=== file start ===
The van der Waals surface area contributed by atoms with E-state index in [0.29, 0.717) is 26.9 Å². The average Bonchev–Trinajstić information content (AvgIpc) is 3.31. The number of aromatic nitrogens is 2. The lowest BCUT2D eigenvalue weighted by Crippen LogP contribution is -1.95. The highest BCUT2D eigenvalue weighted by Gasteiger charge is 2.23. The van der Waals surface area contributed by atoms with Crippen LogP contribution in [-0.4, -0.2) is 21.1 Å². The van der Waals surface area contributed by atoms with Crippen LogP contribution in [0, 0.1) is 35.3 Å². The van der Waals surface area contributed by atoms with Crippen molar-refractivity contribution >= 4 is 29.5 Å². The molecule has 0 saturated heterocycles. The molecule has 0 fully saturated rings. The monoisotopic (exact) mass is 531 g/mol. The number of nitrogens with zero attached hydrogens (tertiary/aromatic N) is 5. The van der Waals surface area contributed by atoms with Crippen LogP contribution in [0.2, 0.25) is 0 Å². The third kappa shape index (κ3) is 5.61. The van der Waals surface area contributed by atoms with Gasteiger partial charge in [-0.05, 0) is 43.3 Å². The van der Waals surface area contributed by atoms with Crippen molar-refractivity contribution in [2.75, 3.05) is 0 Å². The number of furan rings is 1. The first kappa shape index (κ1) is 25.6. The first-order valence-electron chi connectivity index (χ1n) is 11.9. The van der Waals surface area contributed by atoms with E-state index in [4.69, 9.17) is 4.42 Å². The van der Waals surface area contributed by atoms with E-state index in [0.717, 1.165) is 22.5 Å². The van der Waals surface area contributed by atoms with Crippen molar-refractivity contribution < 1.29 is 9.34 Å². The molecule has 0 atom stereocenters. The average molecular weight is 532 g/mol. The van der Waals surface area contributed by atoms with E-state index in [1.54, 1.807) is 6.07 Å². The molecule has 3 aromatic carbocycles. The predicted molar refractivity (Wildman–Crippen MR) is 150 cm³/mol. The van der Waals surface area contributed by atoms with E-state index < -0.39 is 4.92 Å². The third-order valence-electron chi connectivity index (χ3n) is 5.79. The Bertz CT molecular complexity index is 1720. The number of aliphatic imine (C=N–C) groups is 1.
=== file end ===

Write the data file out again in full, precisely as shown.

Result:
The van der Waals surface area contributed by atoms with E-state index in [0.29, 0.717) is 26.9 Å². The average Bonchev–Trinajstić information content (AvgIpc) is 3.31. The number of aromatic nitrogens is 2. The lowest BCUT2D eigenvalue weighted by Crippen LogP contribution is -1.95. The highest BCUT2D eigenvalue weighted by Gasteiger charge is 2.23. The van der Waals surface area contributed by atoms with Crippen LogP contribution in [-0.4, -0.2) is 21.1 Å². The van der Waals surface area contributed by atoms with Crippen LogP contribution in [0, 0.1) is 35.3 Å². The van der Waals surface area contributed by atoms with Crippen molar-refractivity contribution >= 4 is 29.5 Å². The molecule has 0 saturated heterocycles. The molecule has 0 fully saturated rings. The monoisotopic (exact) mass is 531 g/mol. The number of nitrogens with zero attached hydrogens (tertiary/aromatic N) is 5. The van der Waals surface area contributed by atoms with Crippen LogP contribution in [0.2, 0.25) is 0 Å². The third kappa shape index (κ3) is 5.61. The van der Waals surface area contributed by atoms with Gasteiger partial charge in [-0.05, 0) is 43.3 Å². The van der Waals surface area contributed by atoms with Crippen molar-refractivity contribution in [2.75, 3.05) is 0 Å². The number of furan rings is 1. The first kappa shape index (κ1) is 25.6. The first-order valence-electron chi connectivity index (χ1n) is 11.9. The van der Waals surface area contributed by atoms with E-state index in [4.69, 9.17) is 4.42 Å². The van der Waals surface area contributed by atoms with E-state index in [0.717, 1.165) is 22.5 Å². The van der Waals surface area contributed by atoms with Crippen molar-refractivity contribution < 1.29 is 9.34 Å². The molecule has 0 atom stereocenters. The average molecular weight is 532 g/mol. The van der Waals surface area contributed by atoms with E-state index in [1.54, 1.807) is 6.07 Å². The molecule has 3 aromatic carbocycles. The predicted molar refractivity (Wildman–Crippen MR) is 150 cm³/mol. The van der Waals surface area contributed by atoms with E-state index < -0.39 is 4.92 Å². The third-order valence-electron chi connectivity index (χ3n) is 5.79. The Bertz CT molecular complexity index is 1720. The number of aliphatic imine (C=N–C) groups is 1.